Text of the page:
Toddlers don’t need a good reason to flick the tantrum switch. They’ll let rip anywhere, anytime. The bigger the audience, the better! Here are some tips to help you dodge those meltdown moments…Read full content
When you see the signs of a tantrum building, nip it in the bud… point out an interesting bug, change the subject, whip out your secret stash of bubbles. If possible, physically move away from whatever is provoking the eruption. Diffusing a bomb is better than picking up pieces after it has blown.
2. Pick your battles
Decide which issues are absolute musts – brushing teeth, being strapped into a car chair – don’t budge on those.The rest of it? Be gloriously flexible. Does it really matter if her t-shirt clashes with her pants, or if she goes to daycare in her slippers? The short person in your life is at an age where they will argue with you for the fun of it. Don’t get sucked in!
3. Get her wet
If it’s winter, run a bath. Summer? Head outdoors to the nearest beach, river, pool, fountain… sprinkler. Water is magical in how quickly it settles grumpy small people. Even a large tub outside in the sun, with a variety of plastic cups and jugs will do the trick. Wetting feet and making footprints can also be quite exciting for a toddler who has never noticed their own tracks before.
4. Find an animal
The soothing effect of a child-friendly pet cannot be under-estimated. Somewhere between the soft fur and tickly whiskers, your wound-up kid may just unravel to a puddle of happy compliance.
5. Medicine? Drink bubbles!
Most liquid medication can do with a good shake before being poured into a spoon. Shaking causes bubbles and these bubbles are your key to avoid being spraypainted in medicine that your toddler isn’t keen on. Presenting your child with a spoon of ‘bubbles’ instead of ‘medicine’ can make all the difference in their wilingness to swallow.
6. Hairwashing: sorted
The easiest way to wash hair in a bath is to get your little one to lie back, and let you get on with it. The challenge is getting her there! Line up some toys on the bath rim behind your child’s back. Bottles of shampoo will also do. When they are ready to have their hair washed, let them lie back on your hand and tell them to look at the goodies you’ve spread out behind them. While you are washing, ask questions. What can you see that is blue? What color is the frog? What is hiding behind the yellow bottle?
7. Go Outside
Being cooped up inside all day, is a recipe for grumpiness. Break the rut and go for a walk outside. Fresh air, interesting bugs and leaves, a change of scenery, all make the perfect antidote to cabin fever.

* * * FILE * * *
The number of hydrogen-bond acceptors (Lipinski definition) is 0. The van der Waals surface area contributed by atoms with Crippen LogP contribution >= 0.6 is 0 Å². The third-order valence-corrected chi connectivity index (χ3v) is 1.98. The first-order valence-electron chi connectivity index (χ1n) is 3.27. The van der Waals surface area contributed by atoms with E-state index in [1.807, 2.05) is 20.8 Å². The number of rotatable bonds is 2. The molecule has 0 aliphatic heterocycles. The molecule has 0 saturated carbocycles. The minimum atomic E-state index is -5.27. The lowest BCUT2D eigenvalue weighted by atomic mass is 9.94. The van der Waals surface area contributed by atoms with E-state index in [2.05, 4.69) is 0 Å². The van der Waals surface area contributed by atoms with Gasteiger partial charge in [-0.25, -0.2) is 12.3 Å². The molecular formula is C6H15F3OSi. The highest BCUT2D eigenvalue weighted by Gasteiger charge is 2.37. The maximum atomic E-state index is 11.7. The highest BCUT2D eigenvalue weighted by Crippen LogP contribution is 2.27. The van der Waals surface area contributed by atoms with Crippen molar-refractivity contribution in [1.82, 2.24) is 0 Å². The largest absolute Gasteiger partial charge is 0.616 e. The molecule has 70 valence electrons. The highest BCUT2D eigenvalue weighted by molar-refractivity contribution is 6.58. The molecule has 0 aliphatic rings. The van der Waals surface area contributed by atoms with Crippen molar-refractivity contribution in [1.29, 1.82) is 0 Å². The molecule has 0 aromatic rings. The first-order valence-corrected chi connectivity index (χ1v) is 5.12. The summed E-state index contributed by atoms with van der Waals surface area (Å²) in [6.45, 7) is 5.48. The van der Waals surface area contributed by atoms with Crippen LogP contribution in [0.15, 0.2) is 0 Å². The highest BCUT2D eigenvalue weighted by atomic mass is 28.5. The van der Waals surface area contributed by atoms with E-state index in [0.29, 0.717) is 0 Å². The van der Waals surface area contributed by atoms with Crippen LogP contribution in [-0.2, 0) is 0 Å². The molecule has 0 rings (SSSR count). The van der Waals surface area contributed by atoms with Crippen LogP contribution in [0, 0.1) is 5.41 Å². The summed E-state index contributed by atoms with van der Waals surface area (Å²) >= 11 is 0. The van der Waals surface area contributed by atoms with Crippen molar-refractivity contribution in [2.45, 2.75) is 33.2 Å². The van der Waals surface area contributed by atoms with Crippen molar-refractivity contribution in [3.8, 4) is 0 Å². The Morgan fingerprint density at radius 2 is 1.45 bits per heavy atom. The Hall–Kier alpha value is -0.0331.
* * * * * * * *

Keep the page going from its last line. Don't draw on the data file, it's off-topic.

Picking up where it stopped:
8. Get moving
Any unused energy that lurks in your little ones system, will make the next tantrum more spectacular. Put on some loud music and bop around the lounge. Find a jungle gym and let your toddler climb, hang and swing. Use that energy to benefit their bodies, rather than fuel a meltdown.
9. Let them help you
I know this thought is enough to lace gray through your hair. Toddler-help means extra mess, a job that takes five times longer and results that are far from perfect. The truth is, your child loves nothing more than being with you and doing whatever you are doing. Every small job you give them, deposits into their skill bank and grows their confidence. Kids who do stuff with the adults in their lives, grow up to be problem solvers who take intiative.
10. Enjoy their company
Toddlers are a non-stop whirl of mess, energy and the question ‘why’? It is not odd to feel drained after spending a few hours together, even more so when you’re on parent-duty 24/7. But they are also inquisitive, loving and fun to be around. When you feel overwhelmed, step back, take a moment to breathe. Allow yourself to see the delightful side of this awesome little person who shares life with you. Laugh together at silly things and don’t let small issues get in the way of big love.
Your unconditional love and acceptance will help them navigate the stormy waters of those early years. When you look again, toddler tantrums will be nothing more than a memory.
Featured photo credit: SophiaCorrect5.jpg by martinispygirl via mrg.bz
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